Webster's Dictionary, 1913
.] An optical instrument, consisting of a lens, or combination of lenses, for making an enlarged image of an object which is too minute to be viewed by the naked eye. Compound microscope
, an instrument consisting of a combination of lenses such that the image formed by the lens or set of lenses nearest the object (called the objective ) is magnified by another lens called the ocular or eyepiece .
-- Oxyhydrogen microscope
, and Solar microscope
. See under Oxyhydrogen , and Solar .
-- Simple, or Single
, a single convex lens used to magnify objects placed in its focus.
Microscopial adjective Microscopic. [ R.] Berkeley.
Microscopic, Microscopical adjective
[ Confer French microscopique
.] 1. Of or pertaining to the microscope or to microscopy; made with a microscope; as, microscopic observation. 2. Able to see extremely minute objects.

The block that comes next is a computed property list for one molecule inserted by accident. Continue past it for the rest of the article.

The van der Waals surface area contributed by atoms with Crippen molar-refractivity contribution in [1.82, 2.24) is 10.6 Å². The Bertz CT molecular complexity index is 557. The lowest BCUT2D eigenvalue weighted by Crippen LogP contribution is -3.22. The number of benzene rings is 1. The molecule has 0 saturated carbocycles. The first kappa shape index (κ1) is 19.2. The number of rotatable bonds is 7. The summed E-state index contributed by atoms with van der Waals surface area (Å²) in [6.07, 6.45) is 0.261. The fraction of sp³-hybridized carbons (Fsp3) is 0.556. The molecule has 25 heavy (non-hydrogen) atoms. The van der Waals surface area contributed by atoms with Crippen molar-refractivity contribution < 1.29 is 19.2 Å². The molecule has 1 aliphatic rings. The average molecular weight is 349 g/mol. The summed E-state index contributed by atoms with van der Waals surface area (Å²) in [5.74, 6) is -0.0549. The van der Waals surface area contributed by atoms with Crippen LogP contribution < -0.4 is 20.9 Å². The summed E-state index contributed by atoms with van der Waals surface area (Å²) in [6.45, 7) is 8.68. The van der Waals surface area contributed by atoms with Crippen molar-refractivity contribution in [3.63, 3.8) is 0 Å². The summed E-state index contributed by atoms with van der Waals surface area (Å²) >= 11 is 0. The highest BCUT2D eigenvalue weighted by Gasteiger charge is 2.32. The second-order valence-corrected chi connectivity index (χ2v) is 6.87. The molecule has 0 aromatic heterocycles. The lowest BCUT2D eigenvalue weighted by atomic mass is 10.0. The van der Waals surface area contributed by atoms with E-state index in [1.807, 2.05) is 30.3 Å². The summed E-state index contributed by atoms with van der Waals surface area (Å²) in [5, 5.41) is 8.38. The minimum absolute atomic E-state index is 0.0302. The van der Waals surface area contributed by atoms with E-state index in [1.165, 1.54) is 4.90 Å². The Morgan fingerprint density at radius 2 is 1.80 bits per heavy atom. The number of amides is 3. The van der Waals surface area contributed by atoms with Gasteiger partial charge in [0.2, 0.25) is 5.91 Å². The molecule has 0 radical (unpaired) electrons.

Why has not man a microscopic eye? Pope. 3. Very small; visible only by the aid of a microscope; as, a microscopic insect.
Microscopically adverb By the microscope; with minute inspection; in a microscopic manner.
Microscopist noun One skilled in, or given to, microscopy.
Microscopy noun The use of the microscope; investigation with the microscope.
Microseism noun [ Micro- + Greek ... an earthquake, from ... to shake.] A feeble earth tremor not directly perceptible, but detected only by means of specially constructed apparatus. -- Mi`cro*seis"mic , *seis"mic*al adjective
Microseismograph noun [ Microseiem + -graph .] A microseismometer; specif., a microseismometer producing a graphic record.
Microseismology noun [ Microseiem + -logy .] Science or study of microseisms.
Microseismometer noun [ Microseism + -meter .] A seismometer for measuring amplitudes or periods, or both, of microseisms. -- Mi`cro*seis*mom"e*try noun
Microseme adjective [ Micro- + Greek ... sign, mark: confer French microsème .] (Anat.) Having the orbital index relatively small; having the orbits broad transversely; -- opposed to megaseme .